Miley Cyrus' viral and controversial MTV VMA performance may distract Americans from noticing the critical situation in Syria that could suck the United States into another war, noted media experts looking at search engine analytics.
"It's not sexy to talk about missiles aiding Al Qaeda, and so thousands of websites around the country don't," explained Dan Gainor, vice president of business and culture for the Media Research Center (MRC), to The Christian Post on Wednesday
After seeing Miley Cyrus' video pop up "at least 50 times in my feed," Michael Lotfi, a Persian-American political commentator and associate director of the Tenth Amendment Center in Nashville, Tenn., ran a Google search on internet interest for her compared to traffic focused on Syria, where reports confirmed the use of chemical weapons on August 21.
On a scale of 1-100, Google tracks the search interest of certain terms. After Miley Cyrus' performance, her Google rating went from 67 to 100 in less than 24 hours, while "Syria" went from 4 to 3 during the same period. Rerunning the numbers Thursday, CP found Cyrus' Monday rating 100, with Syria down at 2. On Tuesday, Miley went down to 63, but Syria remained less than one tenth of that, at 6.
Media reports claim that only the Syrian government, which is fighting a deadly civil war against rebels, had the capability for such an attack. Speculation runs high as to whether or not President Obama will fulfill his threat to intervene if such weapons were used.
On Wednesday, Obama announced that he had not yet made a decision, but argued for the necessity of a "shot across the bow" to prevent further attacks. While Britain's hesitance in getting on board may stall a strike by the United States, sources have already hinted that U.S. involvement in Syria may spark another World War.
Dorothee Schmid, a research fellow at the Institut Francais Des Relations Internationales (The French Institute of International Relations) shared her concerns about a global conflict with CNBC, and conservative pundit Sean Hannity said, "you're seeing the formation now of what could very potentially be the next World War."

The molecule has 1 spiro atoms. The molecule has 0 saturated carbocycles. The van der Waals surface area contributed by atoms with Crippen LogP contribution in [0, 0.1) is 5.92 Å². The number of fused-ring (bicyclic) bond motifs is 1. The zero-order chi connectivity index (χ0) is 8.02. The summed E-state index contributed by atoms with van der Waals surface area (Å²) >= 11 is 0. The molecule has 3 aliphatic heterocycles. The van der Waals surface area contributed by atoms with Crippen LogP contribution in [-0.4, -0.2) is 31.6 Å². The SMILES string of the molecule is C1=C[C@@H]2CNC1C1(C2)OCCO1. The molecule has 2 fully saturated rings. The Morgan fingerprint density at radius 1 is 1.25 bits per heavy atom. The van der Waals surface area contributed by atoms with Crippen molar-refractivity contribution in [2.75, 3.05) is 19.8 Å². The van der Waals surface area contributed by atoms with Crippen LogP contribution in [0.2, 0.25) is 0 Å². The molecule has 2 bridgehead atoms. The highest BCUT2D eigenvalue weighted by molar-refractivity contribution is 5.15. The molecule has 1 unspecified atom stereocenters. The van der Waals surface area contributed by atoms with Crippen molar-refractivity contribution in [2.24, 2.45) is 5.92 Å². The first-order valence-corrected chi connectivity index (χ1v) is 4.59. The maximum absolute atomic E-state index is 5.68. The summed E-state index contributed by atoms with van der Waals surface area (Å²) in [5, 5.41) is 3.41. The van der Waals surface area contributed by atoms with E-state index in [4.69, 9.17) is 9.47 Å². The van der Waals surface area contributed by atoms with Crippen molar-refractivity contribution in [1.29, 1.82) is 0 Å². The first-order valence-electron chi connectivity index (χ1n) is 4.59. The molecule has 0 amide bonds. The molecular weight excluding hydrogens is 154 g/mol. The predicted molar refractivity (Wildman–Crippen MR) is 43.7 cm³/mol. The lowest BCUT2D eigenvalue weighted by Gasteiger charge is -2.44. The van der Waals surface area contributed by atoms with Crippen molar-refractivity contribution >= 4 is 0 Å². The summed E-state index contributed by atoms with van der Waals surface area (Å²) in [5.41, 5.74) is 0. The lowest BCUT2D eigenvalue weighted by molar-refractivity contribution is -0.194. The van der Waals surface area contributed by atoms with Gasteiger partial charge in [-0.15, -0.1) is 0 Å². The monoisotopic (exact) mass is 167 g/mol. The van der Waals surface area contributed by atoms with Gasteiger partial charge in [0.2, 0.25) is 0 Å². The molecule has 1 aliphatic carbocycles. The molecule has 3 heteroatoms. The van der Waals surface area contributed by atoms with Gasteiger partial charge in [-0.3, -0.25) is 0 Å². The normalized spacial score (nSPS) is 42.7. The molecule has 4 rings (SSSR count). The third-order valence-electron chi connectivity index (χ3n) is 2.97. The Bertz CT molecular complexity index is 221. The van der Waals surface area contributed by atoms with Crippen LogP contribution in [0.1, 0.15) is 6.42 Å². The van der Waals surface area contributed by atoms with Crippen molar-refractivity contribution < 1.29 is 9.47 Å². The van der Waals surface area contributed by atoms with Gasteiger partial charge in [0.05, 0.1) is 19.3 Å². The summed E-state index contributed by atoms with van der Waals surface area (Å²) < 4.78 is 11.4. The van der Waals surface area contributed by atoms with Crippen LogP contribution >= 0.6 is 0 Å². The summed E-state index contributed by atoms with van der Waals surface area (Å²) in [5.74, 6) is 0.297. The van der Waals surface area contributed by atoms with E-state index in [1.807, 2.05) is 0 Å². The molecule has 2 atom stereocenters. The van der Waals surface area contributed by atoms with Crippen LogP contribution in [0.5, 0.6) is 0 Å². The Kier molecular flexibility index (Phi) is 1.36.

Lofti broke down the potential powers, "France, Great Britain and the USA are now aligning against China, Syria, Russia and Iran."
"With such massive military force beginning to mobilize dependent upon the supposed use of chemical weapons one would assume that the peak search value for chemical attacks in Syria would skyrocket," he said. What he found, however, proved exactly the opposite.
MRC's executive Dan Gainor called this phenomenon "lowest common denominator information," pointing to the plenitude of media stories focused on the White House dog. He even noted that CNN did a story about cat owners upset that the Obamas chose not to get a cat. And he complained that "we don't get the same kind of media devotion to telling us that when we attack Syria, we will be aiding Al Qaeda."
However, M. Zuhdi Jasser, a Syrian-American serving on the US Commission on International Religious Freedom, disagreed and warned against characterizing the rebels as Al Queda. But in a Wednesday statement from Syria's Melkite Greek Catholic Church, it warned the West against attacking the Syrian government, saying it would cause "unintended consequences" for the already endangered Christian community. Many of the rebels who might come to power are anti-Christian, whether affiliated with Al Qaeda or not.
"The media don't want to give us the context here," Gainor alleges, while noting the complicated situation in Syria, because it might cause Americans to think about how dumbed-down their culture has become.
Gainor almost defended Miley Cyrus, "In reality, she's just one more screwed up product of being raised in Hollywood and put on the screen for American enjoyment." The fundamental problem isn't one girl's "twerking," but an environment that supports such low-class insanity, he said.